An unforgettable evening of melody & harmony: Highlights from Rowan’s Wind Ensemble Spring concert

"A professional quartet, as well as Gala Flagello herself, have been teaching Rowan’s wind ensemble master classes all week, and the quartet performed alongside them for the next piece." - Staff Writer / Beth Cimaglia.

Rowan’s wind ensemble performed its spring concert in Pfleeger on Thursday evening.

Conducted by the director of bands Dr. Joseph Higgins, the ensemble took us through a medley of symphonic sounds broken up by an intermission. All semester, the ensemble had been under the teaching of Bruce Yurko, who took over for Dr. Higgins while he was on sabbatical. Due to a medical emergency, Bruce Yurko handed the ensemble back over to Dr. Higgins while he did well with his recovery at home.

“It’s been amazing for me to step back in as a guest conductor of my ensemble, and to hear them having been prepared by such an amazing teacher and musician… I don’t know what kind of Wheaties he’s been feeding to the horns, but they sound great,” said Dr. Higgins. The night kicked off with a rendition of “Canzona” by Peter Mennin. Composed in 1951, the piece delivered late renaissance sounds to Pfleeger’s enthusiastic audience. What an opening it was, too. The audience erupted in applause after the ensemble finished with a bang.

“The Bird-While” by Gala Flagello, is composed of a variety of symphonic wind instruments and involves three parts. A professional quartet, as well as Gala Flagello herself, have been teaching Rowan’s wind ensemble master classes all week, and the quartet performed alongside them for this piece.

“I got to work extensively with the students this past week, and it was an absolute joy,” said Flagello. “This piece is about not only the environment but the specific things we see around us every day. Things like birds, trees, those really specific things about our hometown environment that we might take for granted,” said Flagello.

Each part was also based on a poem by Keith Taylor.

The first part was a wonderful prelude for the other two, all three parts exceeded expectations. The second part sounded almost fairy-like with the higher-pitched notes of the marimba playing in the background. The third part, starting with trumpets, gave way to a powerful final part. It was as if the words of the poem lifted off the pages and spread across the entire music hall. A poem, felt in your heart, could now be felt in your chest, brought to life with trumpets and clarinets.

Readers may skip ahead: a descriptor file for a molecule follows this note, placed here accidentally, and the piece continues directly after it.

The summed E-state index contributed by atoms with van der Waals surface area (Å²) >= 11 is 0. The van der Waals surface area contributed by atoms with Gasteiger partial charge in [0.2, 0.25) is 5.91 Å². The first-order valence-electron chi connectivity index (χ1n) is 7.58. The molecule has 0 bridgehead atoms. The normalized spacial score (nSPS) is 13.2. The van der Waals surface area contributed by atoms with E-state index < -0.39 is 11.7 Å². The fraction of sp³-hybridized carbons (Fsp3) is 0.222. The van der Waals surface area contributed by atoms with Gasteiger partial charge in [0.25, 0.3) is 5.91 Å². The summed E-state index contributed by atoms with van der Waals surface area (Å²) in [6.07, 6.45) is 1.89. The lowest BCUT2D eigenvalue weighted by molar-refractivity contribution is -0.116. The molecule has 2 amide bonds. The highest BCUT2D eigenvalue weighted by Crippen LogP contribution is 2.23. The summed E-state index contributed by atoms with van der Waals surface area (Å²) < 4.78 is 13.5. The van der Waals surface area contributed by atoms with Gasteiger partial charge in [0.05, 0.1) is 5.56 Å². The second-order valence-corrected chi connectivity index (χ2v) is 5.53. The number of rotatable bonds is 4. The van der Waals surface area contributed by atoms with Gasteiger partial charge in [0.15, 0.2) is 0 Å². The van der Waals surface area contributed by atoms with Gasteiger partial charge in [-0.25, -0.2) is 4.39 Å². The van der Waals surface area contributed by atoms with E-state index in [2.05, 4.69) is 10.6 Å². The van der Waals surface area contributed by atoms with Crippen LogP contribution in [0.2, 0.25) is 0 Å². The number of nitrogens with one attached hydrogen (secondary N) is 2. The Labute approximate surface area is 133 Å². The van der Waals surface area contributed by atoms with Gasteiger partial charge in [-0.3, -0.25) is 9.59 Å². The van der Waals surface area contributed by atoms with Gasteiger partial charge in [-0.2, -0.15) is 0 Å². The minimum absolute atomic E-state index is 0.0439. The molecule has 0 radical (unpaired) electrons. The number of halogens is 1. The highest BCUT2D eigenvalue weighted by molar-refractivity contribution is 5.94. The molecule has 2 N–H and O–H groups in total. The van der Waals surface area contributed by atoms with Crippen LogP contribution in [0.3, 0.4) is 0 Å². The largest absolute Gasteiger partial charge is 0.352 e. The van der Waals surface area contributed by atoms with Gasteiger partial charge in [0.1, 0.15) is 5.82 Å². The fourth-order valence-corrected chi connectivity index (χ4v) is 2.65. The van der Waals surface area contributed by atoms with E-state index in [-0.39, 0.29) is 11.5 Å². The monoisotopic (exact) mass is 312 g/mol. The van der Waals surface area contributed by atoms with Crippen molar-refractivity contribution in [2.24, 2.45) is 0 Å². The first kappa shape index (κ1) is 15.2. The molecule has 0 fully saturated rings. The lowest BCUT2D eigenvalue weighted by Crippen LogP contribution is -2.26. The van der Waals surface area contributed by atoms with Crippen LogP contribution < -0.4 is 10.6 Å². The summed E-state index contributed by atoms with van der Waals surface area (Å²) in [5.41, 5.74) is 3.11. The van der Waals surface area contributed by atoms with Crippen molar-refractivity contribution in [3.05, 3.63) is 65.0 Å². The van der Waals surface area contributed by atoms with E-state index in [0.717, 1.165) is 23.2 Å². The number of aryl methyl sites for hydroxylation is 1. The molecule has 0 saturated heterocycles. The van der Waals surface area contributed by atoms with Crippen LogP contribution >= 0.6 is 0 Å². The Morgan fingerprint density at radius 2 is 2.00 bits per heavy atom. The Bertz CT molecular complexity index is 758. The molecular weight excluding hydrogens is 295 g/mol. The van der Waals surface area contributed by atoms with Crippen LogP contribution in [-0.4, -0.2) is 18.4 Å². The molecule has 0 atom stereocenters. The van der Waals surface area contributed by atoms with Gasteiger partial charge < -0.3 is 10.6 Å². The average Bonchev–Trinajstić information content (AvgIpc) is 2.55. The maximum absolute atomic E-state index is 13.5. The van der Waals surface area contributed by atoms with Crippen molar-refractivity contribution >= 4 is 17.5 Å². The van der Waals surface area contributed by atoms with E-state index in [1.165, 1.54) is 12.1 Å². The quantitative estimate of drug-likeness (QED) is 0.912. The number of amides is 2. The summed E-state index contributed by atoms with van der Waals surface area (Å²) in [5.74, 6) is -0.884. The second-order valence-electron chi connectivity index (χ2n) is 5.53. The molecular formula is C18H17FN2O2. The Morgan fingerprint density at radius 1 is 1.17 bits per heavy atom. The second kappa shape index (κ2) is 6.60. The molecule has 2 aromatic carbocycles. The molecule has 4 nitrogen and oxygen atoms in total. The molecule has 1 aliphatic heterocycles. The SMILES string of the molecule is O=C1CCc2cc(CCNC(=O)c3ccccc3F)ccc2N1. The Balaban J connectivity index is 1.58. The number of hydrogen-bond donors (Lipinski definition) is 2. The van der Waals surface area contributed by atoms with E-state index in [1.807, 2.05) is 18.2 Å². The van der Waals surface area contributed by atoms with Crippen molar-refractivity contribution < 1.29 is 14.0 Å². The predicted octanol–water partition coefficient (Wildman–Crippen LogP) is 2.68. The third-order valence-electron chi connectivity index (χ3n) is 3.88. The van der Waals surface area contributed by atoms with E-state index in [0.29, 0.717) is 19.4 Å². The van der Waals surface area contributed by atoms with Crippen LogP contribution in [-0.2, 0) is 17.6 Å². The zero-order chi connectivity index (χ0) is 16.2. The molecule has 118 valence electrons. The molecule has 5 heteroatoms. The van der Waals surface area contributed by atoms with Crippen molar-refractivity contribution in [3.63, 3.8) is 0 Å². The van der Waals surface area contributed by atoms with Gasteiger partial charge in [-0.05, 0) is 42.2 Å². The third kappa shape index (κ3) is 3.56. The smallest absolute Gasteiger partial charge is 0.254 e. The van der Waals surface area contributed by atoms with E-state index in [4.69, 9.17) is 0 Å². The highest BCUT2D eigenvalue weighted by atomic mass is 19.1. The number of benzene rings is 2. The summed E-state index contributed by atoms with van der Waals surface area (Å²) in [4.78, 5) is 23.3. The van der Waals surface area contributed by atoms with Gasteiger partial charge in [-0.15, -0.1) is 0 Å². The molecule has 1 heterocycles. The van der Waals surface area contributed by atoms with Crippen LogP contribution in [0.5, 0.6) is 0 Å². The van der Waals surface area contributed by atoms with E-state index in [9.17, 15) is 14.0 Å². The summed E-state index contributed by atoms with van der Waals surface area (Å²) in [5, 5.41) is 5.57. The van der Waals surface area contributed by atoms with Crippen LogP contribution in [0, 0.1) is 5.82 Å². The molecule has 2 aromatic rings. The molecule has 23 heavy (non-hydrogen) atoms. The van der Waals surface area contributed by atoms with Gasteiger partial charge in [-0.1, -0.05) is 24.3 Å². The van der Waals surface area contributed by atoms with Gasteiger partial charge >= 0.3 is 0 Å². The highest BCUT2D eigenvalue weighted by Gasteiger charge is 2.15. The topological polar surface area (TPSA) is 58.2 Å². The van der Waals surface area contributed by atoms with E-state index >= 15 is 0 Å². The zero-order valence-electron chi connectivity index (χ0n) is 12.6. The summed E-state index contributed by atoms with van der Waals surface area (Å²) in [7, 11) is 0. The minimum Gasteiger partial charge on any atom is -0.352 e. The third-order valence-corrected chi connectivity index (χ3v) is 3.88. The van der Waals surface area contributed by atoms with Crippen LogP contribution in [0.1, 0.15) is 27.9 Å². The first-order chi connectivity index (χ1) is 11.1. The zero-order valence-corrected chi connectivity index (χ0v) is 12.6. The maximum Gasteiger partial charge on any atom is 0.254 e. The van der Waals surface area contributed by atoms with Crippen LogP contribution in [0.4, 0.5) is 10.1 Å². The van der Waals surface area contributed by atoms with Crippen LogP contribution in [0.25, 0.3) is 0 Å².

After the intermission, “Children’s March ‘Over the Hills and Far Away’” by Percy Aldridge Grainer brought Pfleeger back to life. It was just as it sounds, a lively march. Then, the ensemble performed “Blue Shades” by Frank Ticheli, a three-part, eleven-minute jazz-inspired piece that truly lit up the music hall. It was the kind of performance you didn’t want to ever end. 

The night concluded with a fiesta. Specifically, “La Fiesta Mexicana” by H. Owen Reed brought a different composition to the evening. It brought a more solemn tone with bell music in “Mass,” and brightened Pfleeger with “Carnival.” Pfleeger Music Hall was the place to be Thursday, April 18. The wind ensemble attracted quite a group of people. 

If you lost your sense of direction and did not know what school you were attending, you may have thought you were attending an Ivy League concert. If you closed your eyes for a moment, you could picture yourself in a giant cathedral somewhere in England. Rowan’s wind ensemble was polished, and professional, and gave a wonderful performance to end the academic year. The ensemble was not the only event happening nearby, however. In Boyd Recital Hall, there was a Taylor Swift celebration event happening.

“There’s a Taylor Swift cabaret happening down the hall, I’m sure it was a tough choice. I hear there’s an album coming out at midnight, so there’s excitement left,” said Dr. Joe Higgins.

Higgins also thanked the Dean and the Provost’s office for supporting music students by bringing professionals in-house to teach them.

“It’s not easy to make these amazing collaborations and experiences happen for our students, but it keeps happening here, and I’m very, very grateful for that,” said Dr. Higgins.

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